The Federal Reserve plans to narrow the number of foreign banks that will have to consolidate their U.S. operations and hold more capital.
The central bank will raise the threshold to $50 billion of assets in the U.S. from $10 billion proposed in 2012 for firms that must have local holding companies, according to three people with knowledge of the decision. The change means about one-third of the two dozen companies originally affected won’t have to comply with harsher capital standards. A final version of the new rules governing foreign lenders is scheduled to be approved by the Fed next week and go into effect next year.
The revised holding-company requirement covers 17 lenders with headquarters outside the U.S., said one of the people, who asked not to be identified because the decision hasn’t been announced. The standard, which has been criticized by European regulators and banks, was designed to prevent a repeat of what happened during the 2008 crisis when the Fed provided $538 billion of emergency loans to U.S. units of European banks.
“The holding company ring-fence provides crucial safeguards for the U.S. regulators,” said Deborah Bailey, a managing director of Deloitte LLP’s banking and securities regulatory practice in New York and a former deputy director of the Fed’s bank-supervision unit. “On the other hand, it will pose challenges for the foreign banks, many of whom have to set up these new structures and shift capital to the U.S.”
The foreign-lender rules will affect 107 institutions based in other countries and doing business in the U.S. The smallest firms have to do as little as set up a U.S. risk committee. Bigger institutions face multiple hurdles, including having an umbrella structure that must comply with domestic capital and liquidity standards. A requirement in the original proposal that all banks with assets greater than $50 billion be subject to Fed stress tests won’t be changed, the people said.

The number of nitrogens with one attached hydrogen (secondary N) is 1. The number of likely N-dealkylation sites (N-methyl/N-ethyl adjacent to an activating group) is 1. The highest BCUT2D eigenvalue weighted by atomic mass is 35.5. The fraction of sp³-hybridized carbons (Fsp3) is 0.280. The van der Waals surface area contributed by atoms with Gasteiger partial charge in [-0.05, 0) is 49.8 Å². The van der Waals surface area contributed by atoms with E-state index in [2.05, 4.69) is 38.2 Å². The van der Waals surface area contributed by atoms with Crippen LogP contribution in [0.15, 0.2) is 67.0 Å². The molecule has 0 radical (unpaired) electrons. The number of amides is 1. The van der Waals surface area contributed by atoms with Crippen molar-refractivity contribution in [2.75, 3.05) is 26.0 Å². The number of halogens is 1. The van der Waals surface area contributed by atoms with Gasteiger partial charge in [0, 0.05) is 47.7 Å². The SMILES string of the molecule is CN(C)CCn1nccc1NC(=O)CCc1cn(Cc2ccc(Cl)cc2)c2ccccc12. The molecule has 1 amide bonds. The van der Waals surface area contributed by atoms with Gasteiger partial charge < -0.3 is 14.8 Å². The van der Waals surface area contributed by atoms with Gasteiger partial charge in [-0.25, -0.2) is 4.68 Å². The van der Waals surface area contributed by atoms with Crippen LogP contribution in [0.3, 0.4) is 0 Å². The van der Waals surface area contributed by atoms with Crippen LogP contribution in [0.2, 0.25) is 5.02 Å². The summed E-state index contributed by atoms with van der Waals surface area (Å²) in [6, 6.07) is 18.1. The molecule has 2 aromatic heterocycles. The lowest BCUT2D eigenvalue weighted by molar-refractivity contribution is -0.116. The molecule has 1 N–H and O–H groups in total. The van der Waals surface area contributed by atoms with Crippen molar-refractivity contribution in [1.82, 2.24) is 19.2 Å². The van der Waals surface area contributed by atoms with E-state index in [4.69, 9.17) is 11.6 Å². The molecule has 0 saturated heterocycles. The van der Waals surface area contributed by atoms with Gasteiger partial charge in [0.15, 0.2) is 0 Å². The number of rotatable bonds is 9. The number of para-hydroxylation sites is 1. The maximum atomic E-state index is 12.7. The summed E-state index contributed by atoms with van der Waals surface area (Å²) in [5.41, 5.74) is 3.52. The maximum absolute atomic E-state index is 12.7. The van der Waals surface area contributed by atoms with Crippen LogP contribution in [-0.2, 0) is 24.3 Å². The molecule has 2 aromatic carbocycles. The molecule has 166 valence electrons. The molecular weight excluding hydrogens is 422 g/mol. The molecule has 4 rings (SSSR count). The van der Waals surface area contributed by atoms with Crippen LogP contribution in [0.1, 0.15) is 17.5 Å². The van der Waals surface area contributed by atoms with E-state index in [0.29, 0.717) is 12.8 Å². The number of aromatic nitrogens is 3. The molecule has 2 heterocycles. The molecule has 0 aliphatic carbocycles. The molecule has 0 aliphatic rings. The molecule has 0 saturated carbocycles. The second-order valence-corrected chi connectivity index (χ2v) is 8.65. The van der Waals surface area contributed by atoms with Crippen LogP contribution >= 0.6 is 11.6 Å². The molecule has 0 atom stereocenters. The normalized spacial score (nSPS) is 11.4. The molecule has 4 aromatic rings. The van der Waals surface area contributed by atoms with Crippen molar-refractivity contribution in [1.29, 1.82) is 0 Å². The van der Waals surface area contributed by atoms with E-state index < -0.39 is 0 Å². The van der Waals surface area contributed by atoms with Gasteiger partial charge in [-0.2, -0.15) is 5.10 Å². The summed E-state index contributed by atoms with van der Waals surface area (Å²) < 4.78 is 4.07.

Foreign firms currently can have dozens if not hundreds of legal entities in the U.S., many of which aren’t required to disclose financial information, making it difficult to glean from public data the exact size of their operations.
Banks such as Barclays Plc and Credit Suisse Group AG, each with single U.S. entities that have almost $300 billion of assets, are well above the Fed’s new threshold.
It’s harder to tell whether firms with smaller U.S. operations make the cutoff. The assets of Paris-based Natixis’s U.S. securities units were about $27 billion at the end of 2012, according to the most recent filings with the Securities and Exchange Commission. While the bank’s branch assets, about $73 billion according to Fed data, are excluded under the new rules, the company may have other units that don’t disclose assets.
A spokesman for the bank, whose emergency borrowing from the Fed during the 2008 financial crisis peaked at $15.5 billion, didn’t respond to e-mails or phone calls. The company’s shares rose 2 percent to 4.72 euros at 4:10 p.m. in Paris, outperforming the CAC 40 index.
Rabobank Groep, which borrowed as much as $9.1 billion from the central bank in January 2009, has a holding company that consolidates its non-branch U.S. operations under one roof. The assets of that unit fell below $50 billion at the end of December from $52 billion in September, according to Lynne Burns, a spokeswoman for the Dutch bank. Rabobank expects the holding company to stay below the threshold, she said.